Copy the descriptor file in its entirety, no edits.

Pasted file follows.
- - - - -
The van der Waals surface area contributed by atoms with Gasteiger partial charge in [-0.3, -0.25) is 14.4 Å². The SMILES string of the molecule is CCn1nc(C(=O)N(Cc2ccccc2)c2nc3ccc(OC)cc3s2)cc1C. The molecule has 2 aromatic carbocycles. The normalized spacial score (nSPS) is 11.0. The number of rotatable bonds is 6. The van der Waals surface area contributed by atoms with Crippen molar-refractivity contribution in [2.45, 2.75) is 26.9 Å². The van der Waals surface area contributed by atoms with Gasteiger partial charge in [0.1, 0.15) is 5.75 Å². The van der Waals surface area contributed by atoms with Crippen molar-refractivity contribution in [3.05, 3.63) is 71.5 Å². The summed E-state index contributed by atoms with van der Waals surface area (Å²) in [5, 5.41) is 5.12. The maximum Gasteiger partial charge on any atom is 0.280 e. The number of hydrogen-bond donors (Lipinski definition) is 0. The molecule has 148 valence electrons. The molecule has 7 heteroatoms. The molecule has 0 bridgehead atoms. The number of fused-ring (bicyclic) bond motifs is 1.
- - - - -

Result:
The van der Waals surface area contributed by atoms with Gasteiger partial charge in [-0.3, -0.25) is 14.4 Å². The SMILES string of the molecule is CCn1nc(C(=O)N(Cc2ccccc2)c2nc3ccc(OC)cc3s2)cc1C. The molecule has 2 aromatic carbocycles. The normalized spacial score (nSPS) is 11.0. The number of rotatable bonds is 6. The van der Waals surface area contributed by atoms with Crippen molar-refractivity contribution in [2.45, 2.75) is 26.9 Å². The van der Waals surface area contributed by atoms with Gasteiger partial charge in [0.1, 0.15) is 5.75 Å². The van der Waals surface area contributed by atoms with Crippen molar-refractivity contribution in [3.05, 3.63) is 71.5 Å². The summed E-state index contributed by atoms with van der Waals surface area (Å²) in [5, 5.41) is 5.12. The maximum Gasteiger partial charge on any atom is 0.280 e. The number of hydrogen-bond donors (Lipinski definition) is 0. The molecule has 148 valence electrons. The molecule has 7 heteroatoms. The molecule has 0 bridgehead atoms. The number of fused-ring (bicyclic) bond motifs is 1.